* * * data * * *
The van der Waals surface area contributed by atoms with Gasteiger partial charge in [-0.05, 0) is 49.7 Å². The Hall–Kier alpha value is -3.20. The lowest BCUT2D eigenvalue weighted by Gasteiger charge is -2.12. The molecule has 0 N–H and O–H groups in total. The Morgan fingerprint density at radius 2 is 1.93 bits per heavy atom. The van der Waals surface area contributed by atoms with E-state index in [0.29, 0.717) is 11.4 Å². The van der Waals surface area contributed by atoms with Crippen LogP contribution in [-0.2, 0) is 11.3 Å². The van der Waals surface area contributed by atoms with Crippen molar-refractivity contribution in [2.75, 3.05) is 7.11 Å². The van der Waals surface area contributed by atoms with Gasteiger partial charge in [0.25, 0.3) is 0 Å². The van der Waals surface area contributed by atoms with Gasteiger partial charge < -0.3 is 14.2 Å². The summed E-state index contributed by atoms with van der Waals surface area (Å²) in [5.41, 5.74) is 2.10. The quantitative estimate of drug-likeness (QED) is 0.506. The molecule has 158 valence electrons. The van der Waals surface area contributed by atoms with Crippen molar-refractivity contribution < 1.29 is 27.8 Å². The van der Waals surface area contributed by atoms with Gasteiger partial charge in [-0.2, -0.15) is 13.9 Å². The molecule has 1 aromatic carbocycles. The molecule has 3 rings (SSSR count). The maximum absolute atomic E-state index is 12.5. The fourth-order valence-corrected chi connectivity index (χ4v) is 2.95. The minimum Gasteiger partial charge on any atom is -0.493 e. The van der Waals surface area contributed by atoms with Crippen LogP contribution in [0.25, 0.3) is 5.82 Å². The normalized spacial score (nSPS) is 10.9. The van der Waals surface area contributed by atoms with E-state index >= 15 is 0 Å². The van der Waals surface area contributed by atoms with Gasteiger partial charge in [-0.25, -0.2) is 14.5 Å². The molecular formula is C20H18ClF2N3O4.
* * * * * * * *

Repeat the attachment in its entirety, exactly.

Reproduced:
The van der Waals surface area contributed by atoms with Gasteiger partial charge in [-0.05, 0) is 49.7 Å². The Hall–Kier alpha value is -3.20. The lowest BCUT2D eigenvalue weighted by Gasteiger charge is -2.12. The molecule has 0 N–H and O–H groups in total. The Morgan fingerprint density at radius 2 is 1.93 bits per heavy atom. The van der Waals surface area contributed by atoms with E-state index in [0.29, 0.717) is 11.4 Å². The van der Waals surface area contributed by atoms with Crippen LogP contribution in [-0.2, 0) is 11.3 Å². The van der Waals surface area contributed by atoms with Crippen molar-refractivity contribution in [2.75, 3.05) is 7.11 Å². The van der Waals surface area contributed by atoms with Gasteiger partial charge in [0.25, 0.3) is 0 Å². The van der Waals surface area contributed by atoms with Gasteiger partial charge < -0.3 is 14.2 Å². The summed E-state index contributed by atoms with van der Waals surface area (Å²) in [5.41, 5.74) is 2.10. The quantitative estimate of drug-likeness (QED) is 0.506. The molecule has 158 valence electrons. The van der Waals surface area contributed by atoms with Crippen molar-refractivity contribution < 1.29 is 27.8 Å². The van der Waals surface area contributed by atoms with Gasteiger partial charge in [-0.2, -0.15) is 13.9 Å². The molecule has 1 aromatic carbocycles. The molecule has 3 rings (SSSR count). The maximum absolute atomic E-state index is 12.5. The fourth-order valence-corrected chi connectivity index (χ4v) is 2.95. The minimum Gasteiger partial charge on any atom is -0.493 e. The van der Waals surface area contributed by atoms with Crippen LogP contribution in [0.25, 0.3) is 5.82 Å². The normalized spacial score (nSPS) is 10.9. The van der Waals surface area contributed by atoms with E-state index >= 15 is 0 Å². The van der Waals surface area contributed by atoms with Gasteiger partial charge in [-0.25, -0.2) is 14.5 Å². The molecular formula is C20H18ClF2N3O4.